A federal judge rules that the U.S. Virgin Islands can serve Musk a subpoena through Tesla, as part of the government’s lawsuit against JPMorgan Chase over its ties to Jeffrey Epstein. The ruling comes after lawyers for the Virgin Islands government said that it had not been able to serve Musk personally with the subpoena, as is the norm. Nor did a Musk lawyer reply to a request to accept the subpoena for his client. The judge authorizes the U.S. Virgin Islands to:
arrange alternative service of its Subpoena to Produce Documents by serving Elon Musk via service upon Tesla Inc.’s registered agent.
Tesla reopens talks with Indian government
Senior Tesla executives visit India, meeting officials from Modi’s office and other ministries to discuss local sourcing of parts and more. The executives propose setting up a factory in India to build electric cars for domestic sale and export, but no location or investment has been specified. Though India previously declined Tesla’s request to lower the import tax on cars (causing earlier talks to end in gridlock), the matter is not being discussed during this visit.
Musk: Tesla will have a ‘ChatGPT moment’ with full self-driving cars
Comparing Tesla’s self-driving AI to OpenAI’s ChatGPT chatbot, which came to sudden public attention at the end of 2022, Musk says that a similar situation will happen when Teslas are able to drive themselves without human intervention.
I think Tesla will have sort of a ChatGPT moment, maybe if not this year, I’d say no later than next year…Suddenly, three million cars will be able to drive with no-one [at the wheel].
Musk says he envisions a future where millions of Tesla cars would operate autonomously, gradually expanding to three million, five million, and eventually 10 million self-driving vehicles. When owners are not using the vehicles, they will be used as Robotaxis, licenced by Tesla.
Comparing Tesla’s self-driving capabilities to Google’s Waymo, Musk says that while Waymo has achieved limited success in a tightly-mapped geographic area, Tesla has a more advanced and generalized solution. Musk argues that if Microsoft, and Tesla was tasked with producing a large language model akin to ChatGPT, his company would emerge victorious.
Musk: U.S.-China tensions ‘should be a concern for everyone’
Asked if he was concerned about “the growing belligerence” between the U.S. and China, Musk says that people should be concerned about tension between the two nations.
I think that should be a concern for everyone.
Musk believes China wants to take control of Taiwan – a country Tesla depends on for processors.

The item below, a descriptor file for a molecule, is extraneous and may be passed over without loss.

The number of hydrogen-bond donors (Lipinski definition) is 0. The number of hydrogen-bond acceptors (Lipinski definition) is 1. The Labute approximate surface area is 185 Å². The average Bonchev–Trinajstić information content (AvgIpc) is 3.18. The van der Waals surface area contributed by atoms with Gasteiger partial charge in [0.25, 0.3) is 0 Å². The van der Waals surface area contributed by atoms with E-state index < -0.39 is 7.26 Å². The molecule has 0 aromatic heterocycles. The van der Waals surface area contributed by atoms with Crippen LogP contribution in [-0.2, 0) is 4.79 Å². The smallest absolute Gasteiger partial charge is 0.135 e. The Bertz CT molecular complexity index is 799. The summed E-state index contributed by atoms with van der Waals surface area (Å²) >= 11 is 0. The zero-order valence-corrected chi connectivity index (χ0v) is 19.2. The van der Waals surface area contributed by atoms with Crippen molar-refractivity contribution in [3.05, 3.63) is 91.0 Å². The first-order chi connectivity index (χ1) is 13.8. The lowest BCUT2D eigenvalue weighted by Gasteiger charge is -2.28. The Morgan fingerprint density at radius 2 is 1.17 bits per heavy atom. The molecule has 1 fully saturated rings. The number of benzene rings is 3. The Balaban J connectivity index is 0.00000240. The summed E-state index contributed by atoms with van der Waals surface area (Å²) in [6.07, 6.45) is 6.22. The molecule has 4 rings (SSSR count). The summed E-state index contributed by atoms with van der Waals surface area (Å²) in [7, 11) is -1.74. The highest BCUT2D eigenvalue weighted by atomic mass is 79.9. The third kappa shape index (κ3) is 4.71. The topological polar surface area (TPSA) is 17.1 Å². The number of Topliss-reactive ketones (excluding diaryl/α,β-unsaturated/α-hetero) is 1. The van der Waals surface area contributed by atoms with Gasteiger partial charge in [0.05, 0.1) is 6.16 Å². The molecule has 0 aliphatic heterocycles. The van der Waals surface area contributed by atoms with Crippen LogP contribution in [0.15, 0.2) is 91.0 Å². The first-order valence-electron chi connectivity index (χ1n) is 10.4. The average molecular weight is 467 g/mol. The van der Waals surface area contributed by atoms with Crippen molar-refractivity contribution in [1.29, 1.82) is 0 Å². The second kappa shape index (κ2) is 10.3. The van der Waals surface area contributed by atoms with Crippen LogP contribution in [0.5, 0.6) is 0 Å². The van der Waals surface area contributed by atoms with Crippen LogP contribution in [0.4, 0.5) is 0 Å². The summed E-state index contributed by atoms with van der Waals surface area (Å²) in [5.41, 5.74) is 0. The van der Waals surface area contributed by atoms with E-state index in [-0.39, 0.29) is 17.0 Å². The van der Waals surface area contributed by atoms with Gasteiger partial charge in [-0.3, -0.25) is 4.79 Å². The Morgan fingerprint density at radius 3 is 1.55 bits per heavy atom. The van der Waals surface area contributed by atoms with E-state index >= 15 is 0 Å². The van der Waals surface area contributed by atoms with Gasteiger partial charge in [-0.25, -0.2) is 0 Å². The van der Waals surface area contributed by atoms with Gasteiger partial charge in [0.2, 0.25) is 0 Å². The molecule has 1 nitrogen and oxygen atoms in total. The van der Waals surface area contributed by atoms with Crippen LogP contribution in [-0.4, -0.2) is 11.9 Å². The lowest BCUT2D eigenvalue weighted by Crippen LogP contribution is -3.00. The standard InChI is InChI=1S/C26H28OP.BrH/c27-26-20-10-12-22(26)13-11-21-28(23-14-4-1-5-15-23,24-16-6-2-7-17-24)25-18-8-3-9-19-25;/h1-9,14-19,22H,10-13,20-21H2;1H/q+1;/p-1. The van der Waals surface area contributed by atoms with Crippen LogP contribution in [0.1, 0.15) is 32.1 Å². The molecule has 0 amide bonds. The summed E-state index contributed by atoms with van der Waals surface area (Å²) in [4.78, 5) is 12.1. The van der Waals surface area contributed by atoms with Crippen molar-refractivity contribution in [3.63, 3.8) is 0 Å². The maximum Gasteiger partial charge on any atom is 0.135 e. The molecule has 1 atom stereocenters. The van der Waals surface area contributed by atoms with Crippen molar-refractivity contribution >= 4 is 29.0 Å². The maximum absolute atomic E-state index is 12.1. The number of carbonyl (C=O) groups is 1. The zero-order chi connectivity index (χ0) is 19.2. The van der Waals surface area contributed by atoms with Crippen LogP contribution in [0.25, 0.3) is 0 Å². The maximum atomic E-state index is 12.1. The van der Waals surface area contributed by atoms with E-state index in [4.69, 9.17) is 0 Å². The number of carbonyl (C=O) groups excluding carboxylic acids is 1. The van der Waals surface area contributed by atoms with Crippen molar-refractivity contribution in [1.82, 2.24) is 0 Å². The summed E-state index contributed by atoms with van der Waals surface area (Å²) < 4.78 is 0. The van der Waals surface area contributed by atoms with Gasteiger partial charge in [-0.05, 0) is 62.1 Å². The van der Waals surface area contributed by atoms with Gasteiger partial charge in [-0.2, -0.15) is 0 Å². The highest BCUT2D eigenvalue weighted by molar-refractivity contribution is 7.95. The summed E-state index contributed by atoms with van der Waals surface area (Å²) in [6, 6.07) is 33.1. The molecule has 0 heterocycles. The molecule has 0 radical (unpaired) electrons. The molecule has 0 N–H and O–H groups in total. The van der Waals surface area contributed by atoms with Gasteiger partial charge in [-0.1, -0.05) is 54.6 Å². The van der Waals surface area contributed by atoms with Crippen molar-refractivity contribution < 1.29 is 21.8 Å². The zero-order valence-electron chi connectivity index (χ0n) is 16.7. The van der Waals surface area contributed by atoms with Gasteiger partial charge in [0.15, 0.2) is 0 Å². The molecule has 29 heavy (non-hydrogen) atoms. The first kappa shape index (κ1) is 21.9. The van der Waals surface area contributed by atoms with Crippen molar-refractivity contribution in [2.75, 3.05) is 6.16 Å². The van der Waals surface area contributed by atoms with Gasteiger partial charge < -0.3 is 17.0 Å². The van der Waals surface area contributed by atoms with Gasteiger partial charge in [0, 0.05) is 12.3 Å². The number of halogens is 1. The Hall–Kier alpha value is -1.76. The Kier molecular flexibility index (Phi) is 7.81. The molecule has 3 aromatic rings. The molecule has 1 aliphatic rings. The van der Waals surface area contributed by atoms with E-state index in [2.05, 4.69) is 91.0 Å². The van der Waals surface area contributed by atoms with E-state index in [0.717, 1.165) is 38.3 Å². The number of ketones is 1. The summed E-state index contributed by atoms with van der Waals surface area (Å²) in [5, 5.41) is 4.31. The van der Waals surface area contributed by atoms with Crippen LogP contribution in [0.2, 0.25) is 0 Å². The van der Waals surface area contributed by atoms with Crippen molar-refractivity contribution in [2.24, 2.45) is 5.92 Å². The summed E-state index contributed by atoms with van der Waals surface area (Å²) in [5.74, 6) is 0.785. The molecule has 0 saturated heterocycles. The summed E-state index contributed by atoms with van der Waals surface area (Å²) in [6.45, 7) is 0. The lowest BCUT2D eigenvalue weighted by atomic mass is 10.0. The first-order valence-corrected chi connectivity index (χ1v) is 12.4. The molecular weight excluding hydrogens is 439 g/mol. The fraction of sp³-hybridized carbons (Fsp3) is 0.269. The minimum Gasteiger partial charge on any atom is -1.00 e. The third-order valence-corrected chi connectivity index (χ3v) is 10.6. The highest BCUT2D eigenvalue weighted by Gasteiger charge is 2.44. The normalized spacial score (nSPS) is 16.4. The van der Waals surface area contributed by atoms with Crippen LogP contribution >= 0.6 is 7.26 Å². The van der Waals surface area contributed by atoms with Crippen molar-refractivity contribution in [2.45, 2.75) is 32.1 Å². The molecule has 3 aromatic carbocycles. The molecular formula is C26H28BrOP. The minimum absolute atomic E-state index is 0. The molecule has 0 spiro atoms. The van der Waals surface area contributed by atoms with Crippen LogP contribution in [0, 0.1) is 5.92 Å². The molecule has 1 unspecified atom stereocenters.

The official policy of China is that Taiwan should be integrated. One does not need to read between the lines…I think you should take their word seriously.
The Chinese economy and the rest of the global economy are like conjoined twins. It would be like trying to separate conjoined twins. That’s the severity of the situation. And it’s actually worse for a lot of other companies that it is for Tesla. I mean, I’m not sure where you’re going to get an iPhone, for example. There are some constraints on our ability to expand in China, and so we’re making as many cars as we can. It’s not a demand issue.
Musk to personally approve all Tesla hires
Musk tells Tesla employees in an email that he wants to personally approve every new hire at the company (which hires about 30,000 people per year). He says that he wants to get a better understanding of hiring at Tesla.
No one can join Tesla, even as a contractor, until you receive my email approval.
Musk’s SEC ‘muzzle’ appeal rejected
The 2nd U.S. Circuit Court of Appeals in Manhattan rejects Musk’s bid to modify or end his 2018 securities fraud settlement with the U.S. Securities and Exchange Commission that requires a Tesla lawyer to approve some of his tweets in advance. (SEC v Musk, 2nd U.S. Circuit Court of Appeals, No. 22-1291.). Musk argued that the SEC exploited his consent decree to conduct bad-faith, harassing investigations that violated his First Amendment free speech rights under the U.S. Constitution. His decree resolved an SEC lawsuit accusing him of defrauding investors with an Aug. 7, 2018, tweet that he had “funding secured” to take his electric car company private. (A San Francisco jury already found Musk not liable for investor losses over the tweet.)
In the appeal, Musk’s lawyers called the pre-approval mandate a “government-imposed muzzle” that amounted to an illegal prior restraint on his speech, but the court says the SEC had opened just two subsequent inquiries into Musk’s tweets, which “plausibly violated” the decree’s terms. The three-judge panel says that the SEC’s inquiries were “limited” and “appropriate,” and “have not made compliance with the consent decree ‘substantially more onerous'” for Musk, who chose to allow screening of his tweets and therefore has no right to revisit the matter “because he has now changed his mind.” Musk lawyer:
We will seek further review and continue to bring attention to the important issue of the government constraint on speech.
China orders Tesla recall
Chinese safety regulators order Tesla to recall 1.1 million vehicles because drivers aren’t able to select the regenerative braking system and there is a lack of warning when they press hard on the accelerator pedal. The State Administration for Market Regulation (a Chinese government organ) says these issues:
may increase the probability of mistakenly stepping on the accelerator pedal for a long time, which may increase the risk of collision and pose a safety hazard.
The recall involves imported Model S, X and 3 models as well as the Chinese-made Models Y and 3. The models were produced between January 12, 2019 and April 24, 2023, though it isn’t clear whether those dates apply only to the Chinese-made vehicles. Tesla will fix the problem with an online software update.